By Dr. Hooshang Amirahmadi
AIC Founder and President
The P5+1 reached a comprehensive nuclear deal, dubbed the Joint Comprehensive Plan of Action (JCPOA), with Iran this July after almost two years of marathon negotiations. It is still too early to conclusively render judgement on the merits of the deal for either party, as it still awaits approval and implementation. While the US wanted to disarm Iran of its nuclear capability, Iran wanted to get relief from sanctions. Considering that the deal struck was a compromise, both sides have made gains as well as losses on paper. However, the winner or loser will be ultimately decided at the end of the implementation period, assuming approval and that no dispute will arise in the course of the next several years.
While the implementation outcome for the nuclear issue remains uncertain at this time, the impact of the deal on US-Iran relations and regional stability is even more uncertain. After all, the US and Iran have not yet discussed matters such as support for terrorism, the future of Iran’s opposition to Israel, and the abuse of human rights by the Islamic Republic. President Obama has openly said that these issues were not part of the deal and that he does not expect change in Iran’s behavior in these areas. Thus, the core question is this: can the nuclear dispute become “normalized” in the context of a relationship that remains abnormal? While I hope that the answer is ‘yes’, I, for one, have my doubts.
However, while these broader issues of US-Iran relations have not been included in the negotiations, the fact that the two sides have sat and talked face-to-face for so many months after so many years of non-communication is by itself a major breakthrough. Can the parties use this opening to move forward to a better relationship? For the time being, the US seems to be more prepared for this eventuality than Tehran. But Tehran may also dare to move forward on relations, given the more urgent issues of Iran’s crippled economy and the instability that is being caused by forces like the ISIS.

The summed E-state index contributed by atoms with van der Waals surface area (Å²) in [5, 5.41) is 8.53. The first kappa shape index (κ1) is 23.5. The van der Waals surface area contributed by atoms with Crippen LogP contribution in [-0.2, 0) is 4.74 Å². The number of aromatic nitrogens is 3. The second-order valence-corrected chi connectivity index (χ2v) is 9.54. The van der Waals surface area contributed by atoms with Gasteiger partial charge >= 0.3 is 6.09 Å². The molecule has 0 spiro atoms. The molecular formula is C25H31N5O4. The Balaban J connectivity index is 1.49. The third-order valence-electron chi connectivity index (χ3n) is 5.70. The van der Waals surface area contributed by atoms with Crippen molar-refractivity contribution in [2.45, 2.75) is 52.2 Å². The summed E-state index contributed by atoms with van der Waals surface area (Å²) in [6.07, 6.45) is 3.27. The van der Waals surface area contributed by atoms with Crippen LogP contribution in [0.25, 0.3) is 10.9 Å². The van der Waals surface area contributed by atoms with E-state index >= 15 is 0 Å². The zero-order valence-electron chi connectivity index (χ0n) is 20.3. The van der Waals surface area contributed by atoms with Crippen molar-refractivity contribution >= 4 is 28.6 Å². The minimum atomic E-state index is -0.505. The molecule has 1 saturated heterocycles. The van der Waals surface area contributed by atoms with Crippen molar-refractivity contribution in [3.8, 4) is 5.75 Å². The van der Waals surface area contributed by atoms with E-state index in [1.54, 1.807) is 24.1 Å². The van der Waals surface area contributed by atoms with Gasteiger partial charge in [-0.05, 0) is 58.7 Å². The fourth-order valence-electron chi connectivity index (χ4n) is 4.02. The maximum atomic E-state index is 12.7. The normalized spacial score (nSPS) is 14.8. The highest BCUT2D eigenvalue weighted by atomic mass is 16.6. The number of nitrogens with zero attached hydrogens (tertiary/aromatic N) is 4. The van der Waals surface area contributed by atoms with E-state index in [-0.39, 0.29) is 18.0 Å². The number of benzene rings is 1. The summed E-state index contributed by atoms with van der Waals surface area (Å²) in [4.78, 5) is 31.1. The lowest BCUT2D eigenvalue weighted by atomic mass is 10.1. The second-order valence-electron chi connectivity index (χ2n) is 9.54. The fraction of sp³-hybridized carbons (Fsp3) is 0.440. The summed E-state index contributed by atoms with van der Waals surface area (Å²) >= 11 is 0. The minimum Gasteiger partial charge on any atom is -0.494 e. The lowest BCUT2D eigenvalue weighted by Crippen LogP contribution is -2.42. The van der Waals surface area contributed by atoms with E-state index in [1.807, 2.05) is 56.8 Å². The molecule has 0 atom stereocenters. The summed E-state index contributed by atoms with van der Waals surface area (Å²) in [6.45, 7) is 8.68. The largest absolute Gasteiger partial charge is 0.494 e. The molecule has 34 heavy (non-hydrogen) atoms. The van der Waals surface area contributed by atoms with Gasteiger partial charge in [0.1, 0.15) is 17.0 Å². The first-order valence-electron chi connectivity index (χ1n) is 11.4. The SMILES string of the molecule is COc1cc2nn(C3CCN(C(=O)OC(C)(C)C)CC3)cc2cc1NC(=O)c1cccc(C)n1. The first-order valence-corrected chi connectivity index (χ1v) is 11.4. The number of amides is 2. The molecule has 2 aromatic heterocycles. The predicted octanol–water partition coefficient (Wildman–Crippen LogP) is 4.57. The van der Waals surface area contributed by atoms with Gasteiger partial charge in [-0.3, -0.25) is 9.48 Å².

Yet, it will not be easy for Tehran to move fast on a better US-Iran relationship, as between Tehran and Washington still stands an anti-American Islamic Revolution. Besides, the Supreme Leader has for over a quarter of century made the US be perceived as a sworn enemy of the Islamic Republic; he will find it hard to change his discourse. For all through this time, the Supreme Leader has followed his favored policy of “no war, no peace” with the US and has tried to maintain a balance between the two extremes. Indeed the negotiated nuclear deal is a manifestation of this balancing-act policy.
Just before the secret negotiations were initiated in Oman in April 2012, US-Iran relations had hit its lowest point in decades. More significantly, sanctions on banking and oil had just began to cripple the Iranian economy and political relations were deteriorating by day, with the US threatening war if Iran’s nuclear program were not stopped. Somehow, the Leader became convinced that the relations had moved too far away from the center and too close to war. It needed adjustment toward peace in the hope of maintaining the middle, that is, “no war no peace”. Thus, he authorized negotiations and then the deal.
However, as in the past, now that he has been able to stop the “war” and threat of further sanctions, he can rest and may not need to move further toward peace. He is afraid of the peace with the US as much as he is afraid of war with it. Neither serves his purpose of securing the theocratic Islamic system. He will surely lose a war with the US; he also will lose his regime in peace with the US, as diplomatic relations will open Tehran to “Washington’s intrigue and sabotage,” as he has constantly opined in the last quarter century.
The only real hope for further opening, therefore, is arms-length cooperation on regional matters, including the battle against ISIS. However, here the issues are often more divisive than cohesive. For example, the US and Iran diverge on the future of Bashar Assad, Iraqi Sunnis and Kurds, as well as Israel’s treatment of the Palestinians. They also have divergent view of Hezbollah and groups in Afghanistan. Even more fundamental is their differing view of the role that Saudi Arabia is playing in regional matters such as Yemen and Bahrain.
While these problems stand, it is even possible that they may become further aggravated in the post-deal environment when the two sides will likely begin accusing one other of cheating and non-conformity with either the “spirit” or the “letter” of the deal. It is because of this possibility that the implementation of the deal is much more important than the negotiations that have led to the deal. Unless the parties make every effort to build trust and keep an open mind towards an improved ties, it is almost certain that complications will arise, making an already tense bilateral relationship much more dangerous.